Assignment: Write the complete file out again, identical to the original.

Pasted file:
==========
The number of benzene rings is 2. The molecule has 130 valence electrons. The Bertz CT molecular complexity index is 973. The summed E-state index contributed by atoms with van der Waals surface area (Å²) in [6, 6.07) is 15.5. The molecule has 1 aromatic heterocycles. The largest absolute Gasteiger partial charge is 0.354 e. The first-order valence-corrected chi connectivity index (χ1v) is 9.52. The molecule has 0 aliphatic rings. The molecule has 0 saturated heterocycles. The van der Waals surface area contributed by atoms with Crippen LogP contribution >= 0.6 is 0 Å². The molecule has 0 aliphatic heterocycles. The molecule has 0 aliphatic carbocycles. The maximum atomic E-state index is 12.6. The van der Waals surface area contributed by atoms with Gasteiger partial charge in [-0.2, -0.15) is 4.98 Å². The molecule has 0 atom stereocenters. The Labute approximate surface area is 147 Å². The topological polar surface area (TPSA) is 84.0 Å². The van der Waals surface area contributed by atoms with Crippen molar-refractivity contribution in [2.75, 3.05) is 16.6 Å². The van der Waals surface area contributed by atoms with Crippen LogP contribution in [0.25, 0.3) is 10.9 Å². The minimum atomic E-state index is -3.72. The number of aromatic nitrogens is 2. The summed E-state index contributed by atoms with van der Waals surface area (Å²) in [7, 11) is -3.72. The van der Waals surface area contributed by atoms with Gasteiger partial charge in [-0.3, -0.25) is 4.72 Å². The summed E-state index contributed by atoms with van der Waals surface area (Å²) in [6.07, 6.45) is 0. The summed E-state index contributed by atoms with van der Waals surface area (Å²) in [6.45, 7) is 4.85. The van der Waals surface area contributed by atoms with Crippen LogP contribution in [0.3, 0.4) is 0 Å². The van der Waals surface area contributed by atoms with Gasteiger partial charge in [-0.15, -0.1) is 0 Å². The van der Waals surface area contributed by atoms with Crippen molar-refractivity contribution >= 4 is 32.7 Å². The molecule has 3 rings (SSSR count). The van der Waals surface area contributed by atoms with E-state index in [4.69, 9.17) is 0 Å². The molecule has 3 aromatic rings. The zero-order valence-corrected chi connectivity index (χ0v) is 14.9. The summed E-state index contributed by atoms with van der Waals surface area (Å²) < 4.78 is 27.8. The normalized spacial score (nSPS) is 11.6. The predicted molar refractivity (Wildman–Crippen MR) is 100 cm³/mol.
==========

The number of benzene rings is 2. The molecule has 130 valence electrons. The Bertz CT molecular complexity index is 973. The summed E-state index contributed by atoms with van der Waals surface area (Å²) in [6, 6.07) is 15.5. The molecule has 1 aromatic heterocycles. The largest absolute Gasteiger partial charge is 0.354 e. The first-order valence-corrected chi connectivity index (χ1v) is 9.52. The molecule has 0 aliphatic rings. The molecule has 0 saturated heterocycles. The van der Waals surface area contributed by atoms with Crippen LogP contribution >= 0.6 is 0 Å². The molecule has 0 aliphatic heterocycles. The molecule has 0 aliphatic carbocycles. The maximum atomic E-state index is 12.6. The van der Waals surface area contributed by atoms with Gasteiger partial charge in [-0.2, -0.15) is 4.98 Å². The molecule has 0 atom stereocenters. The Labute approximate surface area is 147 Å². The topological polar surface area (TPSA) is 84.0 Å². The van der Waals surface area contributed by atoms with Crippen molar-refractivity contribution in [2.75, 3.05) is 16.6 Å². The van der Waals surface area contributed by atoms with Crippen LogP contribution in [0.25, 0.3) is 10.9 Å². The minimum atomic E-state index is -3.72. The number of aromatic nitrogens is 2. The summed E-state index contributed by atoms with van der Waals surface area (Å²) in [7, 11) is -3.72. The van der Waals surface area contributed by atoms with Gasteiger partial charge in [-0.3, -0.25) is 4.72 Å². The summed E-state index contributed by atoms with van der Waals surface area (Å²) in [6.07, 6.45) is 0. The summed E-state index contributed by atoms with van der Waals surface area (Å²) in [6.45, 7) is 4.85. The van der Waals surface area contributed by atoms with Crippen LogP contribution in [0.3, 0.4) is 0 Å². The van der Waals surface area contributed by atoms with Gasteiger partial charge in [-0.15, -0.1) is 0 Å². The van der Waals surface area contributed by atoms with Crippen molar-refractivity contribution >= 4 is 32.7 Å². The molecule has 3 rings (SSSR count). The van der Waals surface area contributed by atoms with E-state index in [4.69, 9.17) is 0 Å². The molecule has 3 aromatic rings. The zero-order valence-corrected chi connectivity index (χ0v) is 14.9. The summed E-state index contributed by atoms with van der Waals surface area (Å²) < 4.78 is 27.8. The normalized spacial score (nSPS) is 11.6. The predicted molar refractivity (Wildman–Crippen MR) is 100 cm³/mol.